What Are Comfort Zones? And Why Should We Escape?
We all have our comfort zones – havens of security, familiarity and comfort. But why, you may be asking, should we escape? Surely a comfort zone is our reward for hard work, the place we’ve struggled for so long to get to? The place everyone wants to be? And wants to stay?
These are good questions. But don’t be fooled – because there’s a lot more to comfort zones than meets they eye.
The first problem is that comfort zones are comfortable –at least superficially. And because they’re comfortable, they lull us into a false sense of security and well-being. Yet the very fact that you have started reading this book proves that, despite your ‘comfort’. You have a vaguely uncomfortable feeling that this may not be altogether a good thing.
That’s good! Feeling uncomfortable is a really good sign; it’s when we’re blissfully oblivious that we’ve got a real problem. It’s when we’re not uncomfortable that we aren’t motivated to confront our true feelings and simply run away from them – and are doomed to remain trapped in those Comfort Zones.
Slipping into a Comfort Zone is a simple process. When we are comfortable, our activities and behaviour tend to take on familiar patterns. Patterns become habits; habits become routines; and before we know it those routines become a rut. And the only difference between a rut and a grave is the depth of the excavation!
Of course, the most obvious of all is the material Comfort Zone. It’s one of the easiest to get trapped in, and one of the most difficult to escape from. After all, it’s the embodiment of the Great American Dream; the pursuit of success and wealth and all their external symbols. Perpetuated by movies and soap operas and reinforced by advertising, the material Comfort Zone seems, for most people, to have become the very purpose of life.
But there are also many other less obvious Comfort Zones. I’m talking about the invisible prisons of social and parental conditioning, of societal and cultural norms, of systems and rules and conventions, and a thousand other factors that are all just bricks in the walls of the prisons that surround us and prevent us from growing.
If we look at them objectively, Comfort Zones are almost inevitably states of limbo, secure castles in which we have imprisoned ourselves or allowed ourselves to be imprisoned by others. We perpetuate – and grow – those high walls by not being aware of them, or by refusing to recognise that they’re there. And so we compromise and rationalize and convince ourselves that it’s simply our ‘fate’ to be in our current situation… and, after all, we could be worse off, couldn’t we?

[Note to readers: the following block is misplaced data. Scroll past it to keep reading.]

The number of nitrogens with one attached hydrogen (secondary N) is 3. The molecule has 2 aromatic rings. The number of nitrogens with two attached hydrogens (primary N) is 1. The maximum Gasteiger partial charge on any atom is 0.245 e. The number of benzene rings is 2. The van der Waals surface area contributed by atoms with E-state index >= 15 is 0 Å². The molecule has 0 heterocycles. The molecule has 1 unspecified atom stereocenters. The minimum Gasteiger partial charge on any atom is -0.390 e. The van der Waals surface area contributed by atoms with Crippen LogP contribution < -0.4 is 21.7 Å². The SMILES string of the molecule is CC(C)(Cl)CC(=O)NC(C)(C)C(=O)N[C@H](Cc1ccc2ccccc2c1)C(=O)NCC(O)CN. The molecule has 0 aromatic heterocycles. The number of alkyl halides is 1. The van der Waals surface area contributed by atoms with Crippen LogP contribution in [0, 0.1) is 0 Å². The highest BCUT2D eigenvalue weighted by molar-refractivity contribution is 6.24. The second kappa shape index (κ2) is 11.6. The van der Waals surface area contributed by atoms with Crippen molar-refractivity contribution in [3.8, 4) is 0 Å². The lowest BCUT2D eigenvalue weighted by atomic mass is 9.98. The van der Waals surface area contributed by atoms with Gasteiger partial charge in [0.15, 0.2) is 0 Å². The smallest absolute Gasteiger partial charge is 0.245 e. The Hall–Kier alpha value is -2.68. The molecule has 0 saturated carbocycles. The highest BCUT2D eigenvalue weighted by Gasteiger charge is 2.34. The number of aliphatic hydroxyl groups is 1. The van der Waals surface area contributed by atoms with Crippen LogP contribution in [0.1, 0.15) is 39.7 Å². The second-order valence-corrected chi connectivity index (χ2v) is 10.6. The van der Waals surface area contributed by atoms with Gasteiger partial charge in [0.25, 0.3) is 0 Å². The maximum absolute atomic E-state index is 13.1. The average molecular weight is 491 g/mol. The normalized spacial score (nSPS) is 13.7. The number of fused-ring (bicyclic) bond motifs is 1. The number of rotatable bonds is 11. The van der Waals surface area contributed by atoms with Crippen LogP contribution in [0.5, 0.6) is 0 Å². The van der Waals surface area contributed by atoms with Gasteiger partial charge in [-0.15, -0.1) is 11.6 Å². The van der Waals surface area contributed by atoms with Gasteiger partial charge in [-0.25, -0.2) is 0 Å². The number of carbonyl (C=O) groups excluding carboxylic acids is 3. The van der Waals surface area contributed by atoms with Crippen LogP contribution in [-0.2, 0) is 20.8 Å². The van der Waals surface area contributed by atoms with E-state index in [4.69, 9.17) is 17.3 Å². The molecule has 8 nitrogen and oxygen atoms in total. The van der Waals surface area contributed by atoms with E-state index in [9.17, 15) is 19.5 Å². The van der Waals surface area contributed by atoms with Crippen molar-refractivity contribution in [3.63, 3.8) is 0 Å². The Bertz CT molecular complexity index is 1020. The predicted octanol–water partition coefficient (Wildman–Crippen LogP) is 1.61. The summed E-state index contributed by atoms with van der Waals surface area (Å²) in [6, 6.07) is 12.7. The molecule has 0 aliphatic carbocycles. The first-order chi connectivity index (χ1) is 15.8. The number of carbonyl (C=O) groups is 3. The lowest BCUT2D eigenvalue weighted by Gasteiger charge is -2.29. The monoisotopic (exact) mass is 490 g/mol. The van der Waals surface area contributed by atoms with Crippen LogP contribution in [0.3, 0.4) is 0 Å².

Mostly, we don’t even realise we’re in Comfort Zones. And so we simply shut off any ideas of the alternatives, of the options that lie outside our own narrow existences. Because it feels so safe and comfortable within, even to think of venturing outside our castle (and I’m not necessarily talking about a physical escape) seems foolish and risky and scary.
And the fact is, it is risky and scary. But definitely not foolish. Recognizing that we are trapped in a Comfort Zone – and that there’s a whole lot more to life beyond the walls of our self-imposed limitations – is the first step towards escaping it and gaining mature wisdom and insight into our lives. Like the alcoholic, whose healing process can only begin once he has stood up in front of his peers or looked into a mirror and admitted that he is an alcoholic, so we can only begin to escape our Comfort Zones when we admit that we are trapped in them. Until that moment of honest self-confrontation, nothing can happen.
A second important step is accepting the fact that risk and pain are essential and inescapable components of this escape, as they are of any change or transition. In its most trite form it’s a question of ‘no pain, no gain’. Until we confront this fact, and until we muster the courage to leave behind the temporary and unfulfilling ‘myths’ of security and familiarity and material possessions (and they are myths, no matter how real or vital they may seem to you now), we can never begin the process of discovering our true selves and leaning what is truly meaningful and fulfilling and worth while in life.
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Author: Sir Godfrey Gregg

Sir Godfrey Gregg is one of the Administrators and managing Director of this site

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